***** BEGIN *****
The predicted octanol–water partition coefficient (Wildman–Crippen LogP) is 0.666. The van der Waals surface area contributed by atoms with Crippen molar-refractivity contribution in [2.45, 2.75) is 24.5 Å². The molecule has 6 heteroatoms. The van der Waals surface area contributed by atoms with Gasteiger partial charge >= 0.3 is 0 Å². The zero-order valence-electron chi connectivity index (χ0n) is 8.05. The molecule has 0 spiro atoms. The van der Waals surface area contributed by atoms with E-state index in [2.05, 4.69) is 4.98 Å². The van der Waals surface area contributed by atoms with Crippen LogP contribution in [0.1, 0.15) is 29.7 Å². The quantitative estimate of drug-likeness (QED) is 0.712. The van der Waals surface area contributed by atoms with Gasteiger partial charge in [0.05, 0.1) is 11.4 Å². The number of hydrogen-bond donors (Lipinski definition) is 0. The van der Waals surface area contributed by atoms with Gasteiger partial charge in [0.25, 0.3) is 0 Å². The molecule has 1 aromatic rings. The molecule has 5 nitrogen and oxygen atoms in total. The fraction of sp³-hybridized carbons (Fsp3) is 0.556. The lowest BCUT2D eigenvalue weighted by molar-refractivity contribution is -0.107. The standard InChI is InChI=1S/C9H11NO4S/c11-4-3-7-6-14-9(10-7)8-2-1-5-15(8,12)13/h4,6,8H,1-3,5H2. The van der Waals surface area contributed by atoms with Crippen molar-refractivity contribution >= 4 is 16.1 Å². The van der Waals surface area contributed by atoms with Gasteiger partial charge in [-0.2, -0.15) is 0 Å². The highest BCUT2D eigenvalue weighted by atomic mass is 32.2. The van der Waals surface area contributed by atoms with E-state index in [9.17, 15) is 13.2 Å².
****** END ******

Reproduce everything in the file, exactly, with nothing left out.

The predicted octanol–water partition coefficient (Wildman–Crippen LogP) is 0.666. The van der Waals surface area contributed by atoms with Crippen molar-refractivity contribution in [2.45, 2.75) is 24.5 Å². The molecule has 6 heteroatoms. The van der Waals surface area contributed by atoms with Gasteiger partial charge >= 0.3 is 0 Å². The zero-order valence-electron chi connectivity index (χ0n) is 8.05. The molecule has 0 spiro atoms. The van der Waals surface area contributed by atoms with E-state index in [2.05, 4.69) is 4.98 Å². The van der Waals surface area contributed by atoms with Crippen LogP contribution in [0.1, 0.15) is 29.7 Å². The quantitative estimate of drug-likeness (QED) is 0.712. The van der Waals surface area contributed by atoms with Gasteiger partial charge in [0.05, 0.1) is 11.4 Å². The number of hydrogen-bond donors (Lipinski definition) is 0. The van der Waals surface area contributed by atoms with Gasteiger partial charge in [0.25, 0.3) is 0 Å². The molecule has 1 aromatic rings. The molecule has 5 nitrogen and oxygen atoms in total. The fraction of sp³-hybridized carbons (Fsp3) is 0.556. The lowest BCUT2D eigenvalue weighted by molar-refractivity contribution is -0.107. The standard InChI is InChI=1S/C9H11NO4S/c11-4-3-7-6-14-9(10-7)8-2-1-5-15(8,12)13/h4,6,8H,1-3,5H2. The van der Waals surface area contributed by atoms with Crippen molar-refractivity contribution >= 4 is 16.1 Å². The van der Waals surface area contributed by atoms with Gasteiger partial charge in [-0.2, -0.15) is 0 Å². The highest BCUT2D eigenvalue weighted by atomic mass is 32.2. The van der Waals surface area contributed by atoms with E-state index in [9.17, 15) is 13.2 Å².